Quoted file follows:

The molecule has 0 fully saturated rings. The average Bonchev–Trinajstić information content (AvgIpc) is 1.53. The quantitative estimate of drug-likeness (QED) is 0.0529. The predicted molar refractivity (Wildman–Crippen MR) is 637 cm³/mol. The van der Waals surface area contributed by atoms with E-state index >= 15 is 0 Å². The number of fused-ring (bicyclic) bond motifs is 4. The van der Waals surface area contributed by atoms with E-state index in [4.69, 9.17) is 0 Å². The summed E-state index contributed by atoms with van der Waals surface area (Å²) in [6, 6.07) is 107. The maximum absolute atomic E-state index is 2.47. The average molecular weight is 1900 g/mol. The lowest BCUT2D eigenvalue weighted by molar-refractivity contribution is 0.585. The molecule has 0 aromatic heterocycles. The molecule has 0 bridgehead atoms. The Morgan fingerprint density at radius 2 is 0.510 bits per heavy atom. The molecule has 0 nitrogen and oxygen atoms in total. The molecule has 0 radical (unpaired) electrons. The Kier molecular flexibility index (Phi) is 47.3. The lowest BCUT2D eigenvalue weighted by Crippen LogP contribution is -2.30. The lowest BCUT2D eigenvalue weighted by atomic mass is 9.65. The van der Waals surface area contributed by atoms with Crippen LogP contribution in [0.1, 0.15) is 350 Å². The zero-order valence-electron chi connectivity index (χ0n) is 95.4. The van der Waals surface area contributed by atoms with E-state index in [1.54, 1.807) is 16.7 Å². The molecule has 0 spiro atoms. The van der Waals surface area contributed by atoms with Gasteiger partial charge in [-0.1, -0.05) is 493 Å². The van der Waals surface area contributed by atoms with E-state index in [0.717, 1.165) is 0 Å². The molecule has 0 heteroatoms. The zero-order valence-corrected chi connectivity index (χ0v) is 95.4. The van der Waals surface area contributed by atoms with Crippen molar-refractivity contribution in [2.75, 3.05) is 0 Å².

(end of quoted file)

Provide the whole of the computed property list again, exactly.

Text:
The molecule has 0 fully saturated rings. The average Bonchev–Trinajstić information content (AvgIpc) is 1.53. The quantitative estimate of drug-likeness (QED) is 0.0529. The predicted molar refractivity (Wildman–Crippen MR) is 637 cm³/mol. The van der Waals surface area contributed by atoms with E-state index >= 15 is 0 Å². The number of fused-ring (bicyclic) bond motifs is 4. The van der Waals surface area contributed by atoms with E-state index in [4.69, 9.17) is 0 Å². The summed E-state index contributed by atoms with van der Waals surface area (Å²) in [6, 6.07) is 107. The maximum absolute atomic E-state index is 2.47. The average molecular weight is 1900 g/mol. The lowest BCUT2D eigenvalue weighted by molar-refractivity contribution is 0.585. The molecule has 0 aromatic heterocycles. The molecule has 0 bridgehead atoms. The Morgan fingerprint density at radius 2 is 0.510 bits per heavy atom. The molecule has 0 nitrogen and oxygen atoms in total. The molecule has 0 radical (unpaired) electrons. The Kier molecular flexibility index (Phi) is 47.3. The lowest BCUT2D eigenvalue weighted by Crippen LogP contribution is -2.30. The lowest BCUT2D eigenvalue weighted by atomic mass is 9.65. The van der Waals surface area contributed by atoms with Crippen LogP contribution in [0.1, 0.15) is 350 Å². The zero-order valence-electron chi connectivity index (χ0n) is 95.4. The van der Waals surface area contributed by atoms with E-state index in [1.54, 1.807) is 16.7 Å². The molecule has 0 spiro atoms. The van der Waals surface area contributed by atoms with Gasteiger partial charge in [-0.1, -0.05) is 493 Å². The van der Waals surface area contributed by atoms with E-state index in [0.717, 1.165) is 0 Å². The molecule has 0 heteroatoms. The zero-order valence-corrected chi connectivity index (χ0v) is 95.4. The van der Waals surface area contributed by atoms with Crippen molar-refractivity contribution in [2.75, 3.05) is 0 Å².